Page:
Title: Shatter Me
Author: Tahereh Mafi
Series: Shatter Me, #1
Rating: 5 out of 5 stars
Purchase: Amazon | Barnes & Noble

So I was in a reading slump for awhile, and this book was just what I needed to come out of it. I nearly devoured it in one sitting. Truthfully, I don't even think it's drastically different than most other YA dystopians. But something about this was refreshingly different. It's one of those books that readers love love love, or hate. (Hm, I wonder which side of the spectrum I'm on.) 

One of the best parts about this book was Mafi's writing style. It was so unique, and really drew you in to the story. The cross-outs were definitely an interesting technique, adding depth to story. She really got into the mind of Juliette, sounding exactly like a teenager would, but also like how an insane (or not-so-insane) person would sound like. The writing really was just beautiful.

On a related note, the characters were very well written. At least, Juliette was. She developed throughout the book, and that showed through in how she was written. I didn't feel Adam was as swoon-worthy as everyone said, but I still liked him, for the most part. Warner was, in my opinion, the most interesting character. I felt that Mafi wrote his psychopathic personality very well (and I was happy that the novella 1.5, Destroy Me, was written from his perspective so we could see more inside his brain). I found myself harboring a little affection for Kenji, and James was just so cute.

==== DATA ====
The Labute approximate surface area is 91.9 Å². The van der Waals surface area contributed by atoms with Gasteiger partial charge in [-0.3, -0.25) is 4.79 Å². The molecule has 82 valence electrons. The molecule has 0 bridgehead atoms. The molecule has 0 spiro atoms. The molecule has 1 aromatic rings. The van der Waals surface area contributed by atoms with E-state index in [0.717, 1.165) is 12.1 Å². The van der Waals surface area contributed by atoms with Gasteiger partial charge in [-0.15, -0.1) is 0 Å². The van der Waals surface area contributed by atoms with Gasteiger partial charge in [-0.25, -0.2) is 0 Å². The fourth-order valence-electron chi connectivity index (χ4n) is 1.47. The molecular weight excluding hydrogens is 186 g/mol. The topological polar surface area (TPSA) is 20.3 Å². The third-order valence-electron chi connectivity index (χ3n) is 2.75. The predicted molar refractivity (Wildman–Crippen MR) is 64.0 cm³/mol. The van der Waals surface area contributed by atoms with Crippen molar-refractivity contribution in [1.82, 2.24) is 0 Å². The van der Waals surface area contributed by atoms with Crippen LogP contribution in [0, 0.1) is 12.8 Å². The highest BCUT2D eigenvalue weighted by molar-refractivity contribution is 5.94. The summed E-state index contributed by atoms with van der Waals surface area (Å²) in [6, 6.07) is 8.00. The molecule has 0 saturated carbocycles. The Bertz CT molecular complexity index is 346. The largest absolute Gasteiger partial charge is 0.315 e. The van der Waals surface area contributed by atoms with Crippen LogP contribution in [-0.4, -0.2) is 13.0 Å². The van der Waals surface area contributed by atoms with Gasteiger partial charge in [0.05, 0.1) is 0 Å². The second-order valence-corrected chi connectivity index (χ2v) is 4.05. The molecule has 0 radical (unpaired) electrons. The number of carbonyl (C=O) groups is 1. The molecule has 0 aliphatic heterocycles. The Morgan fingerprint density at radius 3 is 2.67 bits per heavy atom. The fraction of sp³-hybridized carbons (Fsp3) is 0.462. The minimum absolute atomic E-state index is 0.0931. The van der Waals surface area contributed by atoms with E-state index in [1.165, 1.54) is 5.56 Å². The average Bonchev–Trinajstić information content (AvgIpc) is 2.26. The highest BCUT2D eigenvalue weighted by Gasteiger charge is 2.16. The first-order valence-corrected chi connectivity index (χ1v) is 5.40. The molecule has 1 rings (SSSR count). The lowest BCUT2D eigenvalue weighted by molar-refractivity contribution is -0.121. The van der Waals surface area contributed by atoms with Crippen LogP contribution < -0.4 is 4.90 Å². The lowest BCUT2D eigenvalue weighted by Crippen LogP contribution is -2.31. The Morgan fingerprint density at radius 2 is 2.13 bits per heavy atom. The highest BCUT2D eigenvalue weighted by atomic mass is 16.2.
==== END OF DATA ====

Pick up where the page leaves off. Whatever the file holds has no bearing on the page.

The world that this takes place in is not so drastically different from other dystopia novels. Nor was it very well explained. But I was okay with that, as some times I feel novels like this can take up too much time trying to explain the world, and not enough time on what's important. Enough about the Reestablishment was mentioned for the context to make sense, and the rest is promised in book 2. Some don't like that, but for me, it was enough.

All around, this was a spectacular book. It was moving, emotional, fast-moving (mostly). It draws the reader into the story from the get-go. It delves into deeper issues without being over-the-top. While this book wasn't perfect, it was close enough.

Tahereh Mafi:

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Sunday, August 11, 2013

The Son of Sobek {by Rick Riordan}

Title: The Son of Sobek [novella]
Author: Rick Riordan
Series: Percy Jackson & Kane Chronicles crossover #1
Purchase: Amazon | Barnes & Noble

In this e-book short story by Rick Riordan, Carter Kane is investigating rumored sightings of a monster on Long Island when he runs into something else: a mysterious boy named Percy Jackson. And their meeting isn't exactly friendly. . . .